According to a recent report, half of the recyclables in some cities of the U.S. have been taken to an incineration facility and burned. This comes in after a recent ban by China on the import of recyclable items intended for reuse. However, some conscientious citizens still continue to segregate their waste items into recycling bins. This is definitely a rising issue for the U.S., as it threatens the risk of increased toxic pollution which may threaten the communities living near the dumping sites in the U.S.

A whopping 200 tons of recycling material in the recycling industry is apparently sent every day to the Covanta incinerator in Chester City, Pennsylvania, just outside Philadelphia since the ban has kicked in. On the other hand, it has also increased the risk of dumping in the local landfills in America which can threaten the spread of harmful health and respiratory diseases. Michael Parkowski, chief of business and governmental services at the Delaware Solid Waste Authority says “Now is one of the worst times for the recycling market and it is happening all over the country”. Newspapers are also reporting that U.S. waste facilities are burning plastics, e-waste and sending the recycled paper to landfill. But, this issue looks temporary.

At Surplus Service, we understand that there is a sense of mass confusion and need for direction and hence we are extending our full support to the community to help them dispose off e-waste responsibly or educate companies and communities about e-waste. We provide the highest e-waste recycling solutions that lead to higher sustainability reuse and disposal of electronics rather than simply recycling them or sending them to the landfill. Not just that, we also provide zero waste options for a company’s e-waste recycling initiatives.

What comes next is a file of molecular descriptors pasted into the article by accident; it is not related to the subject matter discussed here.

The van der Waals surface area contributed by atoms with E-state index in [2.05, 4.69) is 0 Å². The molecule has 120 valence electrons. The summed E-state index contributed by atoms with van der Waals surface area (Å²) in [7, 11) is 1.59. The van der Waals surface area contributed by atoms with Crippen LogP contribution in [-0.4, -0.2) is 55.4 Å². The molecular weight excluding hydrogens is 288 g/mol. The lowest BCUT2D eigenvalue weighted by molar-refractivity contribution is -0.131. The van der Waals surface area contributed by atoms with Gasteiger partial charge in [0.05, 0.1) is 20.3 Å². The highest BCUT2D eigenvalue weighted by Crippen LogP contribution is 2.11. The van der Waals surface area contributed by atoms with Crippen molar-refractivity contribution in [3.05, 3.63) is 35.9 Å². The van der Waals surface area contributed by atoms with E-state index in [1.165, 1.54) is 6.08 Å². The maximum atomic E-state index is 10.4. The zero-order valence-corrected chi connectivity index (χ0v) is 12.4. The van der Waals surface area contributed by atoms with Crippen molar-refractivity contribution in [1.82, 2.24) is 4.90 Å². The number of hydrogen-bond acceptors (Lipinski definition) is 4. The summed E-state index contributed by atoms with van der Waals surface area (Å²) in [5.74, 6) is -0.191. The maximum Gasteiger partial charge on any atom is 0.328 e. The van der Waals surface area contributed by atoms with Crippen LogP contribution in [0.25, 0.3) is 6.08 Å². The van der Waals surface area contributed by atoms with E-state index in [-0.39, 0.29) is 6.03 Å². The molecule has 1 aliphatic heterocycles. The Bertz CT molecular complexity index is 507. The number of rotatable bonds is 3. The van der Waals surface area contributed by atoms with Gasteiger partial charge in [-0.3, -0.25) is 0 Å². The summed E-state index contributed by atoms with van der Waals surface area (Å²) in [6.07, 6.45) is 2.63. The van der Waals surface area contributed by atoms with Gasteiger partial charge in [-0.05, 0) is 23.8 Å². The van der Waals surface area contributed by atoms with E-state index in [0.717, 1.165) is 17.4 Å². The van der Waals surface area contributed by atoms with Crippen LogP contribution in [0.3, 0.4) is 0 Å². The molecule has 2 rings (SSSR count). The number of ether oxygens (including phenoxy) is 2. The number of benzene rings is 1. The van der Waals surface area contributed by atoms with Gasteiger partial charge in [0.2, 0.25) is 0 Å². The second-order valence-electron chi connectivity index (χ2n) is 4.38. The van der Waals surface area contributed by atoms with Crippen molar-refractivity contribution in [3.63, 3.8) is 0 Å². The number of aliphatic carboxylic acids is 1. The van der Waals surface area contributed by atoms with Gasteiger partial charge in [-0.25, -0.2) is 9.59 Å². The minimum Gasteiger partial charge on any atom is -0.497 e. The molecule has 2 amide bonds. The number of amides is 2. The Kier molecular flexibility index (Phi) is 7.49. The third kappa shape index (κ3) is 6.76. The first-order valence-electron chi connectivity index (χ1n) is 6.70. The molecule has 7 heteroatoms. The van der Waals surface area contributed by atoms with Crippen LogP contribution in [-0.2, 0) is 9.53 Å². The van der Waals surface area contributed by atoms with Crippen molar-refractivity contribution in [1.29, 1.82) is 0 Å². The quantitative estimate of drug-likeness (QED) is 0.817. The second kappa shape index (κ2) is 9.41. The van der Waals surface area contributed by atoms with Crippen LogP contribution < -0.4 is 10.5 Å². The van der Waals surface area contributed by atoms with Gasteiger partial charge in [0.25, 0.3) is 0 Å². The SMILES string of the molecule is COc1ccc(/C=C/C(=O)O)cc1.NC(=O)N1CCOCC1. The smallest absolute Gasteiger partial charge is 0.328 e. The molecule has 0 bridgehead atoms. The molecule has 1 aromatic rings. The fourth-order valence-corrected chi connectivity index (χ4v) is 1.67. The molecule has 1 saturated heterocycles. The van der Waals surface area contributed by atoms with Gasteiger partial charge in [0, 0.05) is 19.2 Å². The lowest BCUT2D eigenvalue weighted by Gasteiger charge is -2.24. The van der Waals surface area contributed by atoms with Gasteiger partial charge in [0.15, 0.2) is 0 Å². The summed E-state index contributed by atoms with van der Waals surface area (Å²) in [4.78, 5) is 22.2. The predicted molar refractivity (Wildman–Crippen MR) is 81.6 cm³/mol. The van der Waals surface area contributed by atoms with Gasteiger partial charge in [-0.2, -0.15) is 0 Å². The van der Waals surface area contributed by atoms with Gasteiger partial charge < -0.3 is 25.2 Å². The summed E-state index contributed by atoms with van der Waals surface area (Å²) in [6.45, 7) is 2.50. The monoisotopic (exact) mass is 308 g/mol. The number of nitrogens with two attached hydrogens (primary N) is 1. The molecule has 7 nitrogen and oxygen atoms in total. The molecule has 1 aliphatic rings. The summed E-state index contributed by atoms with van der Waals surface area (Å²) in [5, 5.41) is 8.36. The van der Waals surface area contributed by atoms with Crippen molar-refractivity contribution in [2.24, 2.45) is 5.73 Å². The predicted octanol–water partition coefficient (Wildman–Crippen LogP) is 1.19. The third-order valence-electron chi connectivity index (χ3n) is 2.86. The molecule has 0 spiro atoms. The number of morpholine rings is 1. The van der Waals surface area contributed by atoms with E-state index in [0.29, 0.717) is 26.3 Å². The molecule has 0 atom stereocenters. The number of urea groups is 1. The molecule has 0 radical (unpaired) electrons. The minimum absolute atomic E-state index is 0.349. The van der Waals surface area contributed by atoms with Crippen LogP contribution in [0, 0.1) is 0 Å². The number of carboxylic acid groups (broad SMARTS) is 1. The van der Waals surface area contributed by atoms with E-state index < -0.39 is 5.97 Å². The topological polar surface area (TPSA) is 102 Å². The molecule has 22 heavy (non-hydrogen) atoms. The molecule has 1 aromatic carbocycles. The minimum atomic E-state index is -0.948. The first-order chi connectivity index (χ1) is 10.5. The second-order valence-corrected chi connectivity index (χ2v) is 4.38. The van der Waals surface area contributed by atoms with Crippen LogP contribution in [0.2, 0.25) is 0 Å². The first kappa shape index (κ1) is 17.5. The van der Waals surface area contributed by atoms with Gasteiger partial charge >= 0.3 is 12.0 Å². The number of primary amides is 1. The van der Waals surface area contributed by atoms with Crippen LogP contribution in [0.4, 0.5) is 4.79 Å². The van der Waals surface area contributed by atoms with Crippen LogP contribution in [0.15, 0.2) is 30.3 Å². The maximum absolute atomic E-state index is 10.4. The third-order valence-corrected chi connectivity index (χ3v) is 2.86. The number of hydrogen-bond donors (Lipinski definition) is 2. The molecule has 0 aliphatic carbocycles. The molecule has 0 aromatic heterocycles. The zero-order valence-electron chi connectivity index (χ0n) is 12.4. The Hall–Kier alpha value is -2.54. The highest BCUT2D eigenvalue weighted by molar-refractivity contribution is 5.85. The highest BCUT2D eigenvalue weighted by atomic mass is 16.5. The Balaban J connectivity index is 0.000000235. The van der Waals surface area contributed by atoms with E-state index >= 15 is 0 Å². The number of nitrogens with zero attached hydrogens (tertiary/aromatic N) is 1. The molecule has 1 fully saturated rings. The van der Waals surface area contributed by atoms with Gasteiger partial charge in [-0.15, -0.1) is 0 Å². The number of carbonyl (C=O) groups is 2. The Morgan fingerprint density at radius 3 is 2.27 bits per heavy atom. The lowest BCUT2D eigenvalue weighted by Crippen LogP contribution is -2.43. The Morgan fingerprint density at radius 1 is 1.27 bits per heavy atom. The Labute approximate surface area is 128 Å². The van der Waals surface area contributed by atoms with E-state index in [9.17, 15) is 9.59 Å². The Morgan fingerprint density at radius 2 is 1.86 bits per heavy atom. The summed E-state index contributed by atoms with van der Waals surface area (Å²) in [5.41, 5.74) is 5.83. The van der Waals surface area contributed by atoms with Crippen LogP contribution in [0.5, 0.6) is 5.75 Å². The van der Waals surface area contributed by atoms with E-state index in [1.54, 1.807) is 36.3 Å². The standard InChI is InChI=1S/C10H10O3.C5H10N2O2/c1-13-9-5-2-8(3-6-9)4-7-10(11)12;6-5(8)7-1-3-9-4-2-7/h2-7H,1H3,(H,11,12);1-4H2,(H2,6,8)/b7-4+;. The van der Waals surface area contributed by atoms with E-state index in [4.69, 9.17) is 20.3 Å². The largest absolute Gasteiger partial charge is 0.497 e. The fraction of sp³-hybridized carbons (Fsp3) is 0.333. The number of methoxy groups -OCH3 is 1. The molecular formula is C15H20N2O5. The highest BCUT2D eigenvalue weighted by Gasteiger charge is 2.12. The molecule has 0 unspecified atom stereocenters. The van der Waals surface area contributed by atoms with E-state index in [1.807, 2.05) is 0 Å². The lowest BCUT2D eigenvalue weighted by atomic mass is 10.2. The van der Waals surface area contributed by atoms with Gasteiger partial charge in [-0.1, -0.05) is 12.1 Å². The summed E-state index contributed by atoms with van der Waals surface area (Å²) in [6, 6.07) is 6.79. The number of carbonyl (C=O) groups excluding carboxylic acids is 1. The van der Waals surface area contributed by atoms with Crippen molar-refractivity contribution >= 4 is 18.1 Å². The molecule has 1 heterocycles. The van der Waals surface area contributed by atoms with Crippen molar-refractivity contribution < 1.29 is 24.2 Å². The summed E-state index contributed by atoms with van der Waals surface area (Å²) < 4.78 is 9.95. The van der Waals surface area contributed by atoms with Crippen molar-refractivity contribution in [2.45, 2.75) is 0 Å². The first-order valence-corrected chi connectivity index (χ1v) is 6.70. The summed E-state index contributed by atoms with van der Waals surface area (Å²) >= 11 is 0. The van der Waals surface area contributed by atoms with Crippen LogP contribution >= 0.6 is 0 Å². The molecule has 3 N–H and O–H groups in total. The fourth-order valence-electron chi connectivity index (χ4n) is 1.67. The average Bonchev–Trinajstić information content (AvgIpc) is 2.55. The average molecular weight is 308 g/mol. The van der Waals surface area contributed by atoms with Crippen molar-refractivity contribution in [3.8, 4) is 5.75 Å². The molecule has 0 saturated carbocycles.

In a recent statement released by the EPA about the latest national recycling and composting estimates states that Americans generated 67.8 million tons of recycling. Well, if you are thinking how much of that went into recycling to China? We’d say, a lot.

The Environmental Services Department reported to the San Diego City Council members in May that the total value of recycling materials exported from California alone was about $5.2 billion. China was the biggest buyer of U.S. recyclable materials before the ban came into effect. The Chinese government has implemented a strict rule that does not allow the import of 24 recyclable materials including mixed paper and post-consumer plastics, such as water bottles and yoghurt containers. Their vision is to end all imports of foreign recyclable material by 2020. However, the ban on foreign imports may create an opportunity for China to better recycle their own waste.

In other words, the U.S. may start investing its own recycling centres to recycle the materials. But, this is not possible until each of us actively support the cause. Do your bit by taking small steps towards change in your own communities. If you need help or are looking to organize an e-waste awareness program.

 

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